The footpath wends its way through the dune scrub toward the outer reaches of the Limantour Trail, disappearing then reappearing amidst the vegetative cover which provides cover for the reptiles, birds, and mammals that are sparse, but can be found here.

Areas of the inner dunes that are not dominated by a monoculture of beachgrass are more botanically diverse and, in turn, support a more diverse community of animals. In winter, small landbirds forage through the coyote bush and lupine. On warmer days, fence lizards and garter snakes scurry across the sand. Deer mice and voles spend their frenetic energy crisscrossing the undergrowth of shrubbery. On occasion we’ve flushed short-eared owls and burrowing owls from the dune scrub, or a northern harrier that has quarried a quail. Coyote, gray fox, Stripped Skunk, Black-tailed Deer, and the occasional bobcat venture to the outerdunes, revealed by their tracks and scat, and probably prowling the wrack line of the outer beach for whatever carrion has washed ashore on the last flood tide.

Beyond the dunes, the spit changes into what it must have looked like before the newcomers “stabilized” dunes with beachgrass. Here, the wind, waves, and salt is too much, even for the hardiest colonizing plants, and the sandscape freely expresses its graceful wind-sculpted geometry—advancing slip-slopes, parabolas, arbelos, soft-edged polygons, crescents, ovular and elliptical curves.

It takes a certain intrepid sort to choose this mercurial landscape as its place on Earth, and here we find the signature —the Western Snowy Plover, the plump little feather puff of the barren beaches.

And so ends the 2012 Walkabout . . . Onward!

Snowy plover

Western Snowy Plovers find the most remote stretches of the peninsula’s beaches to try to survive forces more daunting than the elements–ravens, foxes, dogs, and humans. Ironically, the footprints of the latter provide some shelter from the prevailing winds, and plovers are prone to hunker down in these little foxholes for protection.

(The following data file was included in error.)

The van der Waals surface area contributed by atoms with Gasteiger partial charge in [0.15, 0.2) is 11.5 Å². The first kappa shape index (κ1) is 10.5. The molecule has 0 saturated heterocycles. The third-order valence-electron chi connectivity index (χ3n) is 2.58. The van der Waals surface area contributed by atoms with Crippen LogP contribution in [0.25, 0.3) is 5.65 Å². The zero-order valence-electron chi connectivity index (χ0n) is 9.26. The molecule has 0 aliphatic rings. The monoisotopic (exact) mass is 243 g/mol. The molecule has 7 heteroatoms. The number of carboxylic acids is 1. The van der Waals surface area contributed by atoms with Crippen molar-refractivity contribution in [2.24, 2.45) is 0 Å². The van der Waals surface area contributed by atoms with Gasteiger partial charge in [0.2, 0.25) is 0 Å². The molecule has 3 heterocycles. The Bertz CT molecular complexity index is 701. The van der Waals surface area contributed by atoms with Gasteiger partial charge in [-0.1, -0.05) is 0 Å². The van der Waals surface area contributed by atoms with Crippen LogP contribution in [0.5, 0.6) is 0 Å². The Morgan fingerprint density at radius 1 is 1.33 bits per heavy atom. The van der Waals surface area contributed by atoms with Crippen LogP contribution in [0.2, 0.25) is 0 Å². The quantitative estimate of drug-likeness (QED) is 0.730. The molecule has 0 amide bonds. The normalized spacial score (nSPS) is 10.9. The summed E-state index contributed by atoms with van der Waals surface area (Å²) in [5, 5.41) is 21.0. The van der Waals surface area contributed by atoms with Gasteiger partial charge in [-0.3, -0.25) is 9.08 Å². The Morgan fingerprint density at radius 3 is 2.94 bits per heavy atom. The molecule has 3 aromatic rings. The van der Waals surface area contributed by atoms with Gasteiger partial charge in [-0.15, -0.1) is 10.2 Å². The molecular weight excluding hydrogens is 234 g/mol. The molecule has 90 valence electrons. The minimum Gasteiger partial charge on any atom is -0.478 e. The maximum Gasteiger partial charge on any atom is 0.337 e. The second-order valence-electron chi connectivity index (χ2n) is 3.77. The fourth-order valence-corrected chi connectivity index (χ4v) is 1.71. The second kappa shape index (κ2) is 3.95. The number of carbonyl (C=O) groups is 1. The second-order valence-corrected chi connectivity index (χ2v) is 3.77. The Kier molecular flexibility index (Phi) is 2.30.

Acknowlegements

Many thanks to the companions who joined me on the trail this day to conduct the Point Reyes Christmas Bird Count (Area 30): Scot Anderson, Len and Patti Blumin, Bonnie Felix, Gayanne Lathrop, Jan Langdon, and Claire Peaslee. Also, all the friends and colleagues who sponsored me on the 2012 Point Reyes Walkabout to raise funds for the Point Reyes National Seashore Association and the folks at Bay Nature, especially editor Dan Rademacher, who posted all 30 Walkabout contributions.

CRITTER LIST

Dec. 17, 2012-Christmas Bird Count: Limantour Area

Birds

unusual species in BOLD
Brant
Gadwall
American Wigeon
American x Eurasian Wigeon
Mallard
Northern Shoveler
Northern Pintail
Green-winged Teal
Greater Scaup
Lesser Scaup
Surf Scoter
Bufflehead
Common Goldeneye
Red-breasted Merganser
California Quail
Red-throated Loon
Pacific Loon
Common Loon
Pied-billed Grebe
Horned Grebe
Red-necked Grebe
Eared Grebe
Western Grebe
American White Pelican
Brown Pelican
Brandt’s Cormorant
Double-crested Cormorant
Pelagic Cormorant
Great Blue Heron
Great Egret
Snowy Egret
Turkey Vulture
Osprey
White-tailed Kite
Northern Harrier
Red-tailed Hawk
American Kestrel
Peregrine Falcon
Virginia Rail
Black-bellied Plover
Snowy Plover
Semipalmated Plover
Killdeer
Greater Yellowlegs
Willet
Long-billed Curlew
Sanderling
Western Sandpiper
Least Sandpiper
Dunlin
Wilson’s Snipe
Ring-billed Gull
California Gull
Western Gull
Glaucous-winged Gull
Common Murre
Ancient Murrelet
Great Horned Owl
Anna’s Hummingbird
Belted Kingfisher
Downy Woodpecker
Northern Flicker
Black Phoebe
Hutton’s Vireo
Common Raven
Chestnut-backed Chickadee
Bushtit
Bewick’s Wren
Marsh Wren
Ruby-crowned Kinglet
Western Bluebird
Hermit Thrush
American Robin
Wrentit
American Pipit
Yellow-rumped Warbler
Townsend’s Warbler
Hermit Warbler
Common Yellowthroat
Spotted Towhee
Savannah Sparrow
Fox Sparrow
Song Sparrow
Lincoln’s Sparrow
Swamp Sparrow
White-crowned Sparrow
Golden-crowned Sparrow
House Finch

Mammals

Black-tailed Deer
Bobcat (scat)
Brush Rabbit
California Gray Whale
California Sea Lion (dead on beach)
California Vole
Coyote (tracks)
Dusky-footed Woodrat (nest)
Gray Fox (tracks)
Harbor Seal
Raccoon (tracks)
Tule Elk

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2 comments:

Scott on January 30th, 2013 at 10:45 am

Thnks for the post, love the bird count.

Deb Callahan on February 5th, 2013 at 12:18 am

Congratulation on completing your Walkabout Jules. You were an inspiration. Thank you for what you do for the Seashore – you’re a treasure.
BTW, what do you do for an encore???